“We’ve polluted space too!”

It is a depressing fact that humans have managed to pollute not only every corner of the Earth, but beyond Earth. According to NASA, over half a million pieces of our debris can be found orbiting around the planet. This phenomenon is referred to as “space junk” or orbital debris/pollution and it comes from fragmentation or abandonment of any man-made structure like spacecraft or launch vehicles (Garcia). When functioning satellites, for example, are struck by debris, the damage can create even more particles of orbital pollution thus worsening the problem. This is commonly known as the Kessler syndrome (Jacobs). More debris means more chances of collision. This is especially concerning to the International Space Station and other space craft with people aboard.

space pollution

The image above shows the positions of the currently trackable pieces of debris. Some debris is so small that it cannot be tracked at all, making it even more dangerous. NASA has guidelines in place to avoid collisions with trackable debris, but they obviously cannot maneuver away from debris they cannot detect.

NASA is actually surprised that with such great quantities of debris there has not been as many overwhelming threats of collision as they would assume. But this should not be taken lightly, as the 4,000 satellites we depend on everyday are at risk as well as the astronauts we send up there (Davey). So how do we possibly get rid of pollution in space? Dr. Jason Held of Saber Astronautics is working on what is essentially a sling shot for space debris. It is a conductive string attached to an operative spacecraft that simply pushes the junk towards Earth in order for it to burn up in the atmosphere, effectively destroying it (Davey).  This product, the DragEN, is currently being tested and seems promising but it will be a few years until it can even be implemented if successful.

Just like the Environmental Protection Agency on Earth, many scientists affiliated with space are urging for this same type of organization to be made for the health of space. The United Nations did create guidelines for space mitigation; all spacecraft sent into space must be removed in 25 years. But this is not enforced by law, not to mention there is no such thing as space police, but this is a valiant effort in the right direction. The problem is that every country does not agree upon what is and is not an anti-satellite weapon.

Unfortunately, this orbital pollution is also impacting (literally) and endangering us. There are numerous objects and debris found on Earth from space that did not fully burn up in reentry of the atmosphere. Although, thankfully no one has been recorded dying or being injured by artificial orbital pollution yet (Jacobs). All satellites and craft eventually (decades and decades) will fall out of orbit on their own naturally. So, is deliberately pushing all this debris into Earth safe? No one knows for sure, and in this situation, we must analyze the costs and the benefits. If the net benefit of cleaning up the pollution in such a fashion outweighs the cost of endangering Earth inhabitants, then it will most likely be implemented.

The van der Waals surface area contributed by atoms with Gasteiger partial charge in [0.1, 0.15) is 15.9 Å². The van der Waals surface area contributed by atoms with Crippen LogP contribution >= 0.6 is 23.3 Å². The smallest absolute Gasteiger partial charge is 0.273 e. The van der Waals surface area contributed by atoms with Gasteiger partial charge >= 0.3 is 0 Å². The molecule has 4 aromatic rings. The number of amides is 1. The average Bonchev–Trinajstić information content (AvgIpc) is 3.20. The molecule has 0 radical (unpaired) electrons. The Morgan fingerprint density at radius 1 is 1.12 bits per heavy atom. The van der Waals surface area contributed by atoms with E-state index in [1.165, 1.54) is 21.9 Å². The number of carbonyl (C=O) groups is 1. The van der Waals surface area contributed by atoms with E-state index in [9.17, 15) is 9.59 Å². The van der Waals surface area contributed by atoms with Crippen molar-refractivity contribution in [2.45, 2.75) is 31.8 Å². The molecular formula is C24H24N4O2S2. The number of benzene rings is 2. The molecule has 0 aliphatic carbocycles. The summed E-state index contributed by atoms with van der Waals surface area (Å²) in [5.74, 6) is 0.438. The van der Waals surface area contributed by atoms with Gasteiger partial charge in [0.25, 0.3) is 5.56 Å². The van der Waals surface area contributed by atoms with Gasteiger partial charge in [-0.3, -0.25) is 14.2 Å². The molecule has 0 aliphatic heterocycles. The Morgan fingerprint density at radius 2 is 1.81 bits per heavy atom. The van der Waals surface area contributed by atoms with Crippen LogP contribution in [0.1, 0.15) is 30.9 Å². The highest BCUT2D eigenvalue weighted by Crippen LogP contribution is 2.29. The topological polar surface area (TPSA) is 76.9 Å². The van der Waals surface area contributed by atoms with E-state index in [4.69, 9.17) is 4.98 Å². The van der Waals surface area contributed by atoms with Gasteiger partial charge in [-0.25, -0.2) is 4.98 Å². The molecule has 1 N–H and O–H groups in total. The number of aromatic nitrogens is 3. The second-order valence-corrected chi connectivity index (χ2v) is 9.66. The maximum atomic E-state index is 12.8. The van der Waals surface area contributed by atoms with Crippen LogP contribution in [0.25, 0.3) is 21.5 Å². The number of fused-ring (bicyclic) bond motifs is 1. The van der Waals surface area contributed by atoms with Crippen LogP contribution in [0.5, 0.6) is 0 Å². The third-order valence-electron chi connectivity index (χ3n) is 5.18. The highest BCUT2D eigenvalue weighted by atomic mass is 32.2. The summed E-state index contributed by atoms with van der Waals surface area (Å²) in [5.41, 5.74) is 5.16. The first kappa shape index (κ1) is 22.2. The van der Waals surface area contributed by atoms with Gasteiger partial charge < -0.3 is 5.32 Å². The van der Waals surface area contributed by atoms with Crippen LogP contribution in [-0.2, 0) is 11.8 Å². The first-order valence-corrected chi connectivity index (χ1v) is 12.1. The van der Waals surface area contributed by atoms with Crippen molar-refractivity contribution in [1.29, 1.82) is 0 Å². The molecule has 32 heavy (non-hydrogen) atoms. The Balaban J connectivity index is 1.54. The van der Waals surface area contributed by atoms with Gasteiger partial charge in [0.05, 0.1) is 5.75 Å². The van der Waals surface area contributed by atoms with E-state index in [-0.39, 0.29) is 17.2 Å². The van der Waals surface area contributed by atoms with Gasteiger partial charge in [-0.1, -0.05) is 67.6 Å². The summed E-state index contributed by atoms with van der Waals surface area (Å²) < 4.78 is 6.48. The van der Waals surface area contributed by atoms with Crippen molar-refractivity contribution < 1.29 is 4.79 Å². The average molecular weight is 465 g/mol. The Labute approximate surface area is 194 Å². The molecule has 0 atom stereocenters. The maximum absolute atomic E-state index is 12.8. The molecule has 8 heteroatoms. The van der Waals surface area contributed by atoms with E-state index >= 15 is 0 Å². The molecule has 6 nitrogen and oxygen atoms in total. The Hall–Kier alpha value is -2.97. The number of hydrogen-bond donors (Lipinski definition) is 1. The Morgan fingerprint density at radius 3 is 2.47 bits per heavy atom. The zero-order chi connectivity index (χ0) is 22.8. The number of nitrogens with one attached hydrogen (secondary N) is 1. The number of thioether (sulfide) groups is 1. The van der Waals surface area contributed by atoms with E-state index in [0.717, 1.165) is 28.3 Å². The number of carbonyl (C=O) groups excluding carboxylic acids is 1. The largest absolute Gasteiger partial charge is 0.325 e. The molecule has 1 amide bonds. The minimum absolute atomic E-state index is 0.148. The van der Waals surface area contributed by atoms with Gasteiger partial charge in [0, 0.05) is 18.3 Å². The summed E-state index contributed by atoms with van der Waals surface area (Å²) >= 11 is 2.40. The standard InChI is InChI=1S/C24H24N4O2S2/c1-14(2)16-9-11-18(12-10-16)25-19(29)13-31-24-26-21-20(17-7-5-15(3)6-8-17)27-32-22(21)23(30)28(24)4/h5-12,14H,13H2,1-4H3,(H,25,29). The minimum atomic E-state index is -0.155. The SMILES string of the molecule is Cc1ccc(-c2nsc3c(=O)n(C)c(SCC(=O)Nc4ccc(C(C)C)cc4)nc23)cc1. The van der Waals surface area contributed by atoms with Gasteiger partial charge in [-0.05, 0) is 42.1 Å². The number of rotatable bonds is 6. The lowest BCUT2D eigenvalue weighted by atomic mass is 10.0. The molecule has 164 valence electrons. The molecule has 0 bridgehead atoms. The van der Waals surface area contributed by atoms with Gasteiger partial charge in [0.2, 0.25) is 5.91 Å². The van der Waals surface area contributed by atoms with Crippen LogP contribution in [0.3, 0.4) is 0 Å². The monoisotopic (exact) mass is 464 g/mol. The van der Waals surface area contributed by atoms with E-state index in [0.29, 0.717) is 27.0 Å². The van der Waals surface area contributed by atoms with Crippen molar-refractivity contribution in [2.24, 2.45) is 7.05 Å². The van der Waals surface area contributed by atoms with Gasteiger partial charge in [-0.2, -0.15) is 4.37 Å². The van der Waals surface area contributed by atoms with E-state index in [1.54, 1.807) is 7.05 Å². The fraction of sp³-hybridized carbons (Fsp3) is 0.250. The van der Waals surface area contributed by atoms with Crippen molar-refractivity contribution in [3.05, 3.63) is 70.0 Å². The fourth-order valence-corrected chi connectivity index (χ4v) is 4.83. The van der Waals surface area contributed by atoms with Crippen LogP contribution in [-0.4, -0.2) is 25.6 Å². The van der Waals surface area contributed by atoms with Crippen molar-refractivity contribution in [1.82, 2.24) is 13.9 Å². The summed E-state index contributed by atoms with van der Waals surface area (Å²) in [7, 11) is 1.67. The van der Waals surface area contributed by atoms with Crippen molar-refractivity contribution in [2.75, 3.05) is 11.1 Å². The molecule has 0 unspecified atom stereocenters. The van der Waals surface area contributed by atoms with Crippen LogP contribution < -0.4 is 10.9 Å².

Another possible solution are lasers. Simply directing or eliminating debris using a single laser beam from Earth or the ISS. Japanese and Australian researchers, among others, have been developing these lasers. It is still many years off in the future, and if it does not eliminate the debris it still poses the threat of not burning up during reentry.

In addition to the solid debris, there is liquid orbital pollution too. Fortunately, in much smaller amounts, but it comes from the rockets themselves because we dump rocket propellant into the upper and middle stratosphere (Rastogi). This rocket fuel causes immediate damage because it is just like how car exhaust is bad for the atmosphere. The fuel depletes ozone at alarming rates which is thinning our ozone layer even more. Rockets are simply a syringe of poison that we are injecting straight into our bloodstream, which is the atmosphere. This problem seems much easier to solve since we just need the rockets to internalize this pollution, for example, via a separate waste storage tank.

The theme of pollution, on Earth and in space, is that it follows the first law of thermodynamics: energy cannot be created nor destroyed. This is why it is so crucial for us humans to be mindful of what we put out. Because at some point, despite who does the polluting and where, we all collectively pay the price for it.

By Olivia Cobleigh

Citations

Davey, Melissa.”‘We’ve left junk everywhere’: why space pollution could be humanity’s next big problem.” theguardian.com. Guardian News and Media Limited, 25 March 2017. Web. 9 October, 2017.

Garcia, Mark. “Space Debris and Human Spacecraft.” nasa.gov. National Aeronautics and Space Administration, 4 August, 2017. Web. 9 October, 2017.

Jacobs, Suzanne. “Scientists may have found a solution for space pollution.” grist.org. Grist Magazine, Inc, 21 May, 2015. Web. 10 October, 2017.

Minard, Anne. “Rocket Launches Damage Ozone Layer, Study Says.” nationalgeographic.com. National Geographic Society, 14 April, 2009. Web. 12 October, 2017.

Rastogi, Nina. “Dirty Rockets.” slate.com. The Slate Group LLC., 17 November, 2009. Web. 12 October, 2017.

“Space Pollution.” pollutionissues.com. Advameg, Inc. Web. 10 October, 2017.

 

 

 

 

 

 

 

 

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